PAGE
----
The important work of Trinity graduate Natalie Wilson ’03, who co-founded, with her sister-in-law, a nonprofit, Black and Missing Foundation, is the focus of a new four-part documentary on HBO: “Black and Missing.”
The 4-part documentary was first broadcast on November 23 and 24 and is now streaming on HBO Max. Natalie Wilson earned her master of arts in communication from Trinity in 2003. In addition to her successful career in public relations, she applies her communication skills every day to her work with the Black and Missing Foundation, “which brings awareness to missing persons of color, provides vital resources and tools to missing person’s families and friends, and educates the minority community on personal safety.” You can read more about Natalie Wilson here.
Watch the HBO trailer here and read this review: “Black and Missing’ Review: HBO Series Can’t Make Up for the Media’s Failure, but It’s a Start. It arrives perfectly timed as the country reflects on how the media constructs problematic narratives around the missing, prompted by Gabby Petito’s disappearance.”
: “Black and Missing is a 4-part HBO documentary series by Emmy winner Geeta Gandbhir and award-winning documentarian, journalist, author and activist Soledad O’Brien. The series follows sisters-in-law and Black and Missing Foundation founders Derrica and Natalie Wilson as they fight an uphill battle to bring awareness to the Black missing person cases that are marginalized by law enforcement and national media.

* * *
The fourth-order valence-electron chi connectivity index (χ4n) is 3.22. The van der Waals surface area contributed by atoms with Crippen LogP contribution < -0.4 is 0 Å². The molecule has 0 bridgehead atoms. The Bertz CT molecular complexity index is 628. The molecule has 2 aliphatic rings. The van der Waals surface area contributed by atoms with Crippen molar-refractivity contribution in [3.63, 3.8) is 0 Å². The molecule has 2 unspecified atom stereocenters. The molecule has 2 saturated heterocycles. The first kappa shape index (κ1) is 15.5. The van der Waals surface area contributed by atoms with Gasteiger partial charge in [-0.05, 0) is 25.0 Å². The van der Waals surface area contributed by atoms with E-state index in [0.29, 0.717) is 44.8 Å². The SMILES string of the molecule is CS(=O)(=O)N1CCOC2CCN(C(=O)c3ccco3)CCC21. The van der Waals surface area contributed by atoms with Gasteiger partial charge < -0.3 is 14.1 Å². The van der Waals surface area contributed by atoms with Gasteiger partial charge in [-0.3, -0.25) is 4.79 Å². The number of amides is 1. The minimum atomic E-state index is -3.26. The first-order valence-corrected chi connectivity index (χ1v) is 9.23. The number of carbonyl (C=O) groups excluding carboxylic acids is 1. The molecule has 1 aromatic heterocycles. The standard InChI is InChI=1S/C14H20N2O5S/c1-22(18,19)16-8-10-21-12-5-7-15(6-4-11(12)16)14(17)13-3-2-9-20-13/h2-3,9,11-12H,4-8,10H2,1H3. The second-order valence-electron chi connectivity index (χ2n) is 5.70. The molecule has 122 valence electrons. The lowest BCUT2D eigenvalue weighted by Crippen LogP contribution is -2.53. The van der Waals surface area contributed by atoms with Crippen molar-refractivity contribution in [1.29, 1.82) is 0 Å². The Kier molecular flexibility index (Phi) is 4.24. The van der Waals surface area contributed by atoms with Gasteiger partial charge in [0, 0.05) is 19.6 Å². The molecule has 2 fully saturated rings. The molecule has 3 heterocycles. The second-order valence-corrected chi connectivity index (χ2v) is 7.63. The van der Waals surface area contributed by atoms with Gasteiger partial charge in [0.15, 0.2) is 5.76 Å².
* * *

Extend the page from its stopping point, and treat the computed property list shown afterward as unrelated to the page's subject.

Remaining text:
Haunted by these stories of vanished loved ones and driven by the need for attention and assistance for these forgotten women, former law enforcement officer Derrica and public relations expert Natalie operate a grassroots organization that raises awareness in communities, alerts media outlets to the plight of thousands of women and children, and urges police departments to allocate more resources to this scourge. Black and Missing pulls back the curtain to explore how systemic behaviors and attitudes stem from centuries of deeply rooted racism. This intimate look at Derrica and Natalie’s personal crusade to locate missing Black people also highlights stories of hope and closure as the Black and Missing Foundation contributes to the resolution of several high-profile missing person cases.”
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